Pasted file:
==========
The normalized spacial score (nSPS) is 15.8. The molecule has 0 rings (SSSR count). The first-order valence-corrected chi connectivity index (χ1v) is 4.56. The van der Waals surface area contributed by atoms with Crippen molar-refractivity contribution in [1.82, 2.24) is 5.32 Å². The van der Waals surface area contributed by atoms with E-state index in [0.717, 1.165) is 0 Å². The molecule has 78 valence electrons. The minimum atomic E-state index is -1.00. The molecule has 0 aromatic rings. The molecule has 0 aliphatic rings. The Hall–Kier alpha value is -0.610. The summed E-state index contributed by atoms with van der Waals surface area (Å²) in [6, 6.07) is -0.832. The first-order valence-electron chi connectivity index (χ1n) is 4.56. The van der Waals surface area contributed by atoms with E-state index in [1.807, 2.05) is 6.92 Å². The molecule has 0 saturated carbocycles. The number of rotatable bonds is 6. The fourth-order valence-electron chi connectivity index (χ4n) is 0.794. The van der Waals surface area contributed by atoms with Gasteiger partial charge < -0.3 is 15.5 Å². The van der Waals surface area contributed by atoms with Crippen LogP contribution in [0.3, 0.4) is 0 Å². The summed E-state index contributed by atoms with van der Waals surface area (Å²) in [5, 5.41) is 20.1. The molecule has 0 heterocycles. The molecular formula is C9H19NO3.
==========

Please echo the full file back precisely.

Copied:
The normalized spacial score (nSPS) is 15.8. The molecule has 0 rings (SSSR count). The first-order valence-corrected chi connectivity index (χ1v) is 4.56. The van der Waals surface area contributed by atoms with Crippen molar-refractivity contribution in [1.82, 2.24) is 5.32 Å². The van der Waals surface area contributed by atoms with E-state index in [0.717, 1.165) is 0 Å². The molecule has 78 valence electrons. The minimum atomic E-state index is -1.00. The molecule has 0 aromatic rings. The molecule has 0 aliphatic rings. The Hall–Kier alpha value is -0.610. The summed E-state index contributed by atoms with van der Waals surface area (Å²) in [6, 6.07) is -0.832. The first-order valence-electron chi connectivity index (χ1n) is 4.56. The van der Waals surface area contributed by atoms with E-state index in [1.807, 2.05) is 6.92 Å². The molecule has 0 saturated carbocycles. The number of rotatable bonds is 6. The fourth-order valence-electron chi connectivity index (χ4n) is 0.794. The van der Waals surface area contributed by atoms with Gasteiger partial charge < -0.3 is 15.5 Å². The van der Waals surface area contributed by atoms with Crippen LogP contribution in [0.3, 0.4) is 0 Å². The summed E-state index contributed by atoms with van der Waals surface area (Å²) in [5, 5.41) is 20.1. The molecule has 0 heterocycles. The molecular formula is C9H19NO3.